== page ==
Today I got news that one of the documentary projects I’ve been trying to get financing for will likely get both financing and distribution, and collaboration from the perfect partner. Great news, and my initial reaction was energetic excitement. Within the hour however, I noticed that my conversation with my partners on the project was turning to potential problems with the schedule, potential pitfalls with the deal, and all the other ways that things weren’t exactly as I wanted them.
This is not an unusual reaction for me. In fact, I am known professionally in the film and televison industry for having what is considered a well balanced combination of optimism and excitement and pragmatic realism. But something else is going on, I realized today, as I tried to remain mindful and observant of myself even as I was spouting a well-intentioned litany of all the things we had to protect ourselves from. I realized suddenly that I was using my carefully chosen stream of language as a wall between myself and possibility; or more precisely, I was using words to build a wall to prevent myself from feeling present moment emotion and to try to protect myself and my partners from some non-existent grievances in a dimly imagined future.
It was as if I was trying to imbue my words with some talismanic power; as I verbalized the same thoughts over and over, each time with a more nuanced and beautiful phrasing until the ideas achieved a kind of branded crystal perfection, it became clear to me that I was trying to avoid feeling something. But what? I looked under the surface and had to acknowledge that I was going on and on like a broken record, because deep down I was scared. Scared of what? Failure? No – that wasn’t exactly it. I looked for the emotion underneath the outward action (thanks, Spectrum of Ecstasy) and had to face the fact that if anything, I fear success – the responsbility, and expectations, that come each time I “succeed” at a higher level.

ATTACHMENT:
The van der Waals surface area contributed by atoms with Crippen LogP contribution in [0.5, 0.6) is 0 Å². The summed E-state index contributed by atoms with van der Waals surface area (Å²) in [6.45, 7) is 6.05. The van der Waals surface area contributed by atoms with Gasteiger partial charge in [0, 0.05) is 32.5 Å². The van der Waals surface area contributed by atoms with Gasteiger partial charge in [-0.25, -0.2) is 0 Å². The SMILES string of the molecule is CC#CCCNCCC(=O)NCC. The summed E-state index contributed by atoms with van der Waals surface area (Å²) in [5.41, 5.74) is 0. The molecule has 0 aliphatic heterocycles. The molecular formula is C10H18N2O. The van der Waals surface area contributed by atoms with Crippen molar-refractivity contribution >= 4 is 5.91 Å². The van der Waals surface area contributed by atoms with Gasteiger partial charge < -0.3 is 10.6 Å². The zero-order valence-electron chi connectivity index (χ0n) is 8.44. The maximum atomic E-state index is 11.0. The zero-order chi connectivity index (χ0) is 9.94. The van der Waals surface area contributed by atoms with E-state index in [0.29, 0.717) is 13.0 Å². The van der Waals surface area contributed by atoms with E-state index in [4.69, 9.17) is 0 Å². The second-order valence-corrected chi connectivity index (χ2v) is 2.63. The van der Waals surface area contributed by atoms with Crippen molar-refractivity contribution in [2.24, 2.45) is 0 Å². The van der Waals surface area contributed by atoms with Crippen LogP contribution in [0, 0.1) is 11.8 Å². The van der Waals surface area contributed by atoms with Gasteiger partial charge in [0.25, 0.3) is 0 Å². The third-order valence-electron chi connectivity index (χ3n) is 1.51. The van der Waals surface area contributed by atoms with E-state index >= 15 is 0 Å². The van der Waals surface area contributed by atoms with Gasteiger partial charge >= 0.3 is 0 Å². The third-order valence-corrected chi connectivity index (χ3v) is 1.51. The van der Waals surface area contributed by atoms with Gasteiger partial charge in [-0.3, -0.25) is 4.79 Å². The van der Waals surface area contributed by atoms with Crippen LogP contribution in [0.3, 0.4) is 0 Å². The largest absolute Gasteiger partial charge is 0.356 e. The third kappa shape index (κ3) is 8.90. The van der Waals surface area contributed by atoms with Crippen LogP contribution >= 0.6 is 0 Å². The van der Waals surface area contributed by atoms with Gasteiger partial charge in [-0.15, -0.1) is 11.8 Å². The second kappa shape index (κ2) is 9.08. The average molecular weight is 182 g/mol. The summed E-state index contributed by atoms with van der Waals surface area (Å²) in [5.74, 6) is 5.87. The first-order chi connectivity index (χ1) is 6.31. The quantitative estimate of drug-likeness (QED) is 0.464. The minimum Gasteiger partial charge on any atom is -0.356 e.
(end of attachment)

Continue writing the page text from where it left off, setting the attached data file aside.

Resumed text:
It is only thanks to mindfulness practice that I was able to observe myself, and then investigate my own mind and emotions in the midst of a turbulent day. Being able to do so completely changed how I handled my interactions with everyone for the rest of the day. I’m also amazed now that no one has ever told me to shut up, but maybe I am overestimating the annoyance of my proselytizing on behalf of all the things that may befall us if we arrive in the future. That’s a good habit to break, and being mindful seems to be a great way to break it.
Anyone else do this or is it just me?